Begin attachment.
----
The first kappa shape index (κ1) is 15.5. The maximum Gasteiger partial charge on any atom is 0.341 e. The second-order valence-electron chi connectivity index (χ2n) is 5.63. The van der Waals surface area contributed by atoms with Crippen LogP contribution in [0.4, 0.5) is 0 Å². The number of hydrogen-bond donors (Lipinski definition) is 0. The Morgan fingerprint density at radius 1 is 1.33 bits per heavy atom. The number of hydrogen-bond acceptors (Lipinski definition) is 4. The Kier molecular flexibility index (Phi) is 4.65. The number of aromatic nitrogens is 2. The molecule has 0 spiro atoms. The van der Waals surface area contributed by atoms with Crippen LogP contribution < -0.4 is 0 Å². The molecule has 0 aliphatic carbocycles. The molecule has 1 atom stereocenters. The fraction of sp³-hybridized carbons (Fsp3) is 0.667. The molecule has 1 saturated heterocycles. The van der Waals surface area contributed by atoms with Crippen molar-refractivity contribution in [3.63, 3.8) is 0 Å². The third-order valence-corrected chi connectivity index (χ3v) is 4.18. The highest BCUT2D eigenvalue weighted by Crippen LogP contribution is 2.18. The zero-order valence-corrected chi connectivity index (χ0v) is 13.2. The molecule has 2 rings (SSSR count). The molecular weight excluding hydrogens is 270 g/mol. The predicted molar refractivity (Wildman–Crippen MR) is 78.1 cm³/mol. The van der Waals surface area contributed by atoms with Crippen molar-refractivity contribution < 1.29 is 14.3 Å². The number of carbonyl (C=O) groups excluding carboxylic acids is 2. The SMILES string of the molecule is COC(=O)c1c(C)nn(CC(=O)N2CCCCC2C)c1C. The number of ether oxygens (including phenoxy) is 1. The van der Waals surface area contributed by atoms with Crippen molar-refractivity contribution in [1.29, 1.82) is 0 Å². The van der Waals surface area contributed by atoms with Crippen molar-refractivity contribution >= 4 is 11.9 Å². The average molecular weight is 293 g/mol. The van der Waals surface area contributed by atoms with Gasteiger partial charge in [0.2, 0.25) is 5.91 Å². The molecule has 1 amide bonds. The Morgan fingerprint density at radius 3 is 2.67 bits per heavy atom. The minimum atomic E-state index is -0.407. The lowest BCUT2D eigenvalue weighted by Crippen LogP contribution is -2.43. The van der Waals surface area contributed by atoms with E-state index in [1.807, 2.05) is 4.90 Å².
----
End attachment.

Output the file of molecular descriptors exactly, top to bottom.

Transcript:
The first kappa shape index (κ1) is 15.5. The maximum Gasteiger partial charge on any atom is 0.341 e. The second-order valence-electron chi connectivity index (χ2n) is 5.63. The van der Waals surface area contributed by atoms with Crippen LogP contribution in [0.4, 0.5) is 0 Å². The number of hydrogen-bond donors (Lipinski definition) is 0. The Morgan fingerprint density at radius 1 is 1.33 bits per heavy atom. The number of hydrogen-bond acceptors (Lipinski definition) is 4. The Kier molecular flexibility index (Phi) is 4.65. The number of aromatic nitrogens is 2. The molecule has 0 spiro atoms. The van der Waals surface area contributed by atoms with Crippen LogP contribution < -0.4 is 0 Å². The molecule has 0 aliphatic carbocycles. The molecule has 1 atom stereocenters. The fraction of sp³-hybridized carbons (Fsp3) is 0.667. The molecule has 1 saturated heterocycles. The van der Waals surface area contributed by atoms with Crippen molar-refractivity contribution in [3.63, 3.8) is 0 Å². The third-order valence-corrected chi connectivity index (χ3v) is 4.18. The highest BCUT2D eigenvalue weighted by Crippen LogP contribution is 2.18. The zero-order valence-corrected chi connectivity index (χ0v) is 13.2. The molecule has 2 rings (SSSR count). The molecular weight excluding hydrogens is 270 g/mol. The predicted molar refractivity (Wildman–Crippen MR) is 78.1 cm³/mol. The van der Waals surface area contributed by atoms with Crippen molar-refractivity contribution < 1.29 is 14.3 Å². The number of carbonyl (C=O) groups excluding carboxylic acids is 2. The SMILES string of the molecule is COC(=O)c1c(C)nn(CC(=O)N2CCCCC2C)c1C. The number of ether oxygens (including phenoxy) is 1. The van der Waals surface area contributed by atoms with Crippen molar-refractivity contribution in [1.29, 1.82) is 0 Å². The van der Waals surface area contributed by atoms with Crippen molar-refractivity contribution >= 4 is 11.9 Å². The average molecular weight is 293 g/mol. The van der Waals surface area contributed by atoms with Gasteiger partial charge in [0.2, 0.25) is 5.91 Å². The molecule has 1 amide bonds. The Morgan fingerprint density at radius 3 is 2.67 bits per heavy atom. The minimum atomic E-state index is -0.407. The lowest BCUT2D eigenvalue weighted by Crippen LogP contribution is -2.43. The van der Waals surface area contributed by atoms with E-state index in [1.807, 2.05) is 4.90 Å².